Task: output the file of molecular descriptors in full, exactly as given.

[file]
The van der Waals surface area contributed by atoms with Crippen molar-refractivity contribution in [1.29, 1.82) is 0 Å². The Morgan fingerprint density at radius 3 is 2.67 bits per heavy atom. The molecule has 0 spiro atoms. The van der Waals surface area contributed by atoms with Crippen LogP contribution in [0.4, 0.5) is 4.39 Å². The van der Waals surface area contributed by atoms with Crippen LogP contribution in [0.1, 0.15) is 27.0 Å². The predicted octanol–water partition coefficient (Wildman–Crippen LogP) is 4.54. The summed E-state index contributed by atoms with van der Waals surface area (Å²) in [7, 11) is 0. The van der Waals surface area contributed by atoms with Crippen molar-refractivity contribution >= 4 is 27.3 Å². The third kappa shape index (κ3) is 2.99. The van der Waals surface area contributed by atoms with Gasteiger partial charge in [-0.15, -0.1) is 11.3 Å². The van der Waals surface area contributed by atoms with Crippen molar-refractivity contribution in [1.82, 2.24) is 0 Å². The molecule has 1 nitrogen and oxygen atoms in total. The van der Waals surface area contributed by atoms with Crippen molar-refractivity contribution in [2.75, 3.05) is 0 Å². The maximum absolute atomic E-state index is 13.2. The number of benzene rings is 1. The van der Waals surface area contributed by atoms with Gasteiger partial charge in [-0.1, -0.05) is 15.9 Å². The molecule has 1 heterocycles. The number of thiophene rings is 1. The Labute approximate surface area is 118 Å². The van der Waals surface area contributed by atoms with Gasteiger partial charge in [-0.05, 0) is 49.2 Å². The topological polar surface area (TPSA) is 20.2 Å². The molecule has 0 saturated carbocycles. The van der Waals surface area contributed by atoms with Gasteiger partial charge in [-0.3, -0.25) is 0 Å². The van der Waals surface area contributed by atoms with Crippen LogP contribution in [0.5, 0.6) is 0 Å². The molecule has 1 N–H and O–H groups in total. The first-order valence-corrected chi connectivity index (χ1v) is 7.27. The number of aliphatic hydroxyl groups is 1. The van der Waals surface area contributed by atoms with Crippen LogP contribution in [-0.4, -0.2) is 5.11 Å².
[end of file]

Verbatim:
The van der Waals surface area contributed by atoms with Crippen molar-refractivity contribution in [1.29, 1.82) is 0 Å². The Morgan fingerprint density at radius 3 is 2.67 bits per heavy atom. The molecule has 0 spiro atoms. The van der Waals surface area contributed by atoms with Crippen LogP contribution in [0.4, 0.5) is 4.39 Å². The van der Waals surface area contributed by atoms with Crippen LogP contribution in [0.1, 0.15) is 27.0 Å². The predicted octanol–water partition coefficient (Wildman–Crippen LogP) is 4.54. The summed E-state index contributed by atoms with van der Waals surface area (Å²) in [7, 11) is 0. The van der Waals surface area contributed by atoms with Crippen molar-refractivity contribution >= 4 is 27.3 Å². The third kappa shape index (κ3) is 2.99. The van der Waals surface area contributed by atoms with Gasteiger partial charge in [-0.15, -0.1) is 11.3 Å². The van der Waals surface area contributed by atoms with Crippen molar-refractivity contribution in [1.82, 2.24) is 0 Å². The molecule has 1 nitrogen and oxygen atoms in total. The van der Waals surface area contributed by atoms with Crippen molar-refractivity contribution in [2.75, 3.05) is 0 Å². The maximum absolute atomic E-state index is 13.2. The number of benzene rings is 1. The van der Waals surface area contributed by atoms with Gasteiger partial charge in [-0.1, -0.05) is 15.9 Å². The molecule has 1 heterocycles. The number of thiophene rings is 1. The Labute approximate surface area is 118 Å². The van der Waals surface area contributed by atoms with Gasteiger partial charge in [-0.05, 0) is 49.2 Å². The topological polar surface area (TPSA) is 20.2 Å². The molecule has 0 saturated carbocycles. The van der Waals surface area contributed by atoms with Gasteiger partial charge in [-0.3, -0.25) is 0 Å². The van der Waals surface area contributed by atoms with Crippen LogP contribution in [0.5, 0.6) is 0 Å². The molecule has 1 N–H and O–H groups in total. The first-order valence-corrected chi connectivity index (χ1v) is 7.27. The number of aliphatic hydroxyl groups is 1. The van der Waals surface area contributed by atoms with Crippen LogP contribution in [-0.4, -0.2) is 5.11 Å².